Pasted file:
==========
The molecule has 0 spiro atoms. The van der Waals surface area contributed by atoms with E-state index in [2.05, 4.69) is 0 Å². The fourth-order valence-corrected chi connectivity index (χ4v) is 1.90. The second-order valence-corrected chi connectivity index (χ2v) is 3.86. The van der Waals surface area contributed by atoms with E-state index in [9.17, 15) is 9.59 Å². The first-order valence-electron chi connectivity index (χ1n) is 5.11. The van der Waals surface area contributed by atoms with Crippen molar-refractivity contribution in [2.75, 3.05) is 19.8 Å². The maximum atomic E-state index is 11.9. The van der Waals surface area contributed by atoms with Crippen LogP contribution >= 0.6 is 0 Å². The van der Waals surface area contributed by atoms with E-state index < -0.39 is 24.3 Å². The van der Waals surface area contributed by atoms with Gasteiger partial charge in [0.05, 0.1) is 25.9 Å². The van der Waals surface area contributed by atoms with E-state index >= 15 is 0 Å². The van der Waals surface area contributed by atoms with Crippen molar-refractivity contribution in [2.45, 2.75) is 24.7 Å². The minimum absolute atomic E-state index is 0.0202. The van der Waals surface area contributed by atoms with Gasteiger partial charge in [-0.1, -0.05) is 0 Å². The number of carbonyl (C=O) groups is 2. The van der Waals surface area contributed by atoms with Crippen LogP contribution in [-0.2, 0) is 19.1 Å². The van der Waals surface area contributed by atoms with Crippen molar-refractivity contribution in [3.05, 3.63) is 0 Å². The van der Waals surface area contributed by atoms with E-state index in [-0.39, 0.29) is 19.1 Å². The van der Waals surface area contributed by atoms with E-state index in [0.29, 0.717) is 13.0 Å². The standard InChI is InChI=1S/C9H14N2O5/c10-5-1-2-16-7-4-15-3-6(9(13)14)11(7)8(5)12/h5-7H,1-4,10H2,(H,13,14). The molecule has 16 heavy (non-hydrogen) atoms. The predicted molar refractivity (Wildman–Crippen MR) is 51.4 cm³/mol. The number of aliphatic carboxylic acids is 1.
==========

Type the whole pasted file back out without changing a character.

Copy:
The molecule has 0 spiro atoms. The van der Waals surface area contributed by atoms with E-state index in [2.05, 4.69) is 0 Å². The fourth-order valence-corrected chi connectivity index (χ4v) is 1.90. The second-order valence-corrected chi connectivity index (χ2v) is 3.86. The van der Waals surface area contributed by atoms with E-state index in [9.17, 15) is 9.59 Å². The first-order valence-electron chi connectivity index (χ1n) is 5.11. The van der Waals surface area contributed by atoms with Crippen molar-refractivity contribution in [2.75, 3.05) is 19.8 Å². The maximum atomic E-state index is 11.9. The van der Waals surface area contributed by atoms with Crippen LogP contribution >= 0.6 is 0 Å². The van der Waals surface area contributed by atoms with E-state index < -0.39 is 24.3 Å². The van der Waals surface area contributed by atoms with Gasteiger partial charge in [0.05, 0.1) is 25.9 Å². The van der Waals surface area contributed by atoms with E-state index >= 15 is 0 Å². The van der Waals surface area contributed by atoms with Crippen molar-refractivity contribution in [2.45, 2.75) is 24.7 Å². The minimum absolute atomic E-state index is 0.0202. The van der Waals surface area contributed by atoms with Gasteiger partial charge in [-0.1, -0.05) is 0 Å². The number of carbonyl (C=O) groups is 2. The van der Waals surface area contributed by atoms with Crippen LogP contribution in [-0.2, 0) is 19.1 Å². The van der Waals surface area contributed by atoms with Crippen molar-refractivity contribution in [3.05, 3.63) is 0 Å². The van der Waals surface area contributed by atoms with E-state index in [-0.39, 0.29) is 19.1 Å². The van der Waals surface area contributed by atoms with E-state index in [0.29, 0.717) is 13.0 Å². The standard InChI is InChI=1S/C9H14N2O5/c10-5-1-2-16-7-4-15-3-6(9(13)14)11(7)8(5)12/h5-7H,1-4,10H2,(H,13,14). The molecule has 16 heavy (non-hydrogen) atoms. The predicted molar refractivity (Wildman–Crippen MR) is 51.4 cm³/mol. The number of aliphatic carboxylic acids is 1.